My husband’s hammer loop is a symbol of this vital two-way connection. In the enormous, bustling department store of life, my daughter has a strong, reliable handle to hang on to. While she’s hanging on, Mark can feel the steady tug that reminds him someone is depending on him. It’s okay if Naya lets go now and then, but she needs to know the handle is always there. Likewise, Mark thrives on the certainty that she needs him.

Who or what is your hammer loop? And who is hanging onto yours?



This post also appeared as the “Stray Kernels” column in the December 2015 issue of DeKalb County Farm Bureau’s Connections magazine.

It was a large rock, and it rested in the point of grass where our driveway reconnected with itself after making a loop in front of the garage and barn. When my mother first discovered it on a farmstead across the road, it took my great uncle using a bucket tractor to deposit it in our yard.

I was drawn to that boulder like any young child with an active imagination would be. It was big enough to sit on with my legs outstretched. Big enough to become a fort to hide behind. Big enough to anchor hours of resourceful playtime involving Breyer model horses or bows and arrows made of willow branches and string.

Of all my memories of the driveway rock, the one that stands out most is of how it served as my grandstand seat for autumn’s glorious spectacle: corn harvest.

Once a year, on a sunny fall afternoon after school, my time would come: the farmer who owned the field across the road would come with his combine to pick the corn. I’m sure he grew soybeans some of those years, but in my memory it was always corn harvest that I watched.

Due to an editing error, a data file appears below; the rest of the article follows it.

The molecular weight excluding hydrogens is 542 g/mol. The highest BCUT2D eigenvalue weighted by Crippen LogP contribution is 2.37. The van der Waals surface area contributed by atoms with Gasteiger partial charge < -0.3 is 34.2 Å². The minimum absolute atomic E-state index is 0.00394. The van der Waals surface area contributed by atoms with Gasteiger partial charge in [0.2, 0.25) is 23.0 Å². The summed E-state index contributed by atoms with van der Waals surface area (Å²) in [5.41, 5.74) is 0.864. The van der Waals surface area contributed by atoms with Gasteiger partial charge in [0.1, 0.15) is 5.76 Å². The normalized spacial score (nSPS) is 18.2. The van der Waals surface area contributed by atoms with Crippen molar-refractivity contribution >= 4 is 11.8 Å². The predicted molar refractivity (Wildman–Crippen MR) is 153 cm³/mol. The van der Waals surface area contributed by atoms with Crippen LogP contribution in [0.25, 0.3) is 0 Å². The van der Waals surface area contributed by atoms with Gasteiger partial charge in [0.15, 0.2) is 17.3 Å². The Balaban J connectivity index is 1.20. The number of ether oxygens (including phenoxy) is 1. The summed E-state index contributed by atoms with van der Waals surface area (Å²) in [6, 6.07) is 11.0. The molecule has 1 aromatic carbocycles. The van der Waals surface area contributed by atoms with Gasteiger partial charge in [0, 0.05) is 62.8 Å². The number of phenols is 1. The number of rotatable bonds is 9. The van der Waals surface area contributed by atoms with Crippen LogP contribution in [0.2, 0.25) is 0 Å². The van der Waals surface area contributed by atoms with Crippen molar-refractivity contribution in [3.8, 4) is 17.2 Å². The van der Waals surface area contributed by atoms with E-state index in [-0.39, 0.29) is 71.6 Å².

DSC_0396 copyright

The greatest thrill for me was when the combine reached the end of the field, right at the end of our driveway. I would gaze expectantly, watching and waiting for that moment when the points of the corn head, then the whole machine, would emerge from the end of the rows. The shining behemoth would swing around, cobs spitting from its hindquarters, straightening itself for re-entrance into the golden rows. I would continue to stare at its receding hulk as it shrank into the distance across the field.

Eventually, as the combine’s roar faded to a distant hum, I would occupy myself on and around the rock. Although the evening air might be cool, my sunbaked rock would still be warm to the touch. It became a game to see how long I could play behind my granite fortress and still emerge in time to watch the combine return for another round.

Watching harvest was irresistible to me then, and it still is now. There’s a grandness, a kind of glory to harvest that just grabs me. Part of it is the weather: the shining intensity of late September and early October skies that are bluer than they ever appear at other times of the year. Part of it is the colors: red and gold leaves, expanses of glowing fields. Yet another facet of harvest splendor is the machines: huge combines, tractors, and grain carts gleaming even through a layer of dust. The reds, greens, and blues of the machines reflect the intense sunlight and stand out in sharp contrast to the fields and sky.

Even the sounds of harvest have grandiosity: the combines, tractors, and semis all emit a powerful roar. As I putter around the house on a Sunday afternoon, I am often conscious of a working combine even a half-mile away. After night falls on a quiet fall evening, the hum of grain dryers radiates across the landscape.


As a kid watching harvest from my rocky perch, it never occurred to me that I might one day ride in a combine. Thanks to the patience and generosity of several area farmers, I’ve had that experience a number of times since coming to work in agriculture. While I always thought harvest was grand from a distance, it’s AWESOME from the cab of a combine. All of the sights, sounds, and aromas of harvest come together in that small, high space. Added to this swirl of sensations is the view of golden ears being swallowed up by the spinning auger below, the rush of grain flowing into the hopper behind me, and the flicker of constantly changing numbers on the yield monitor.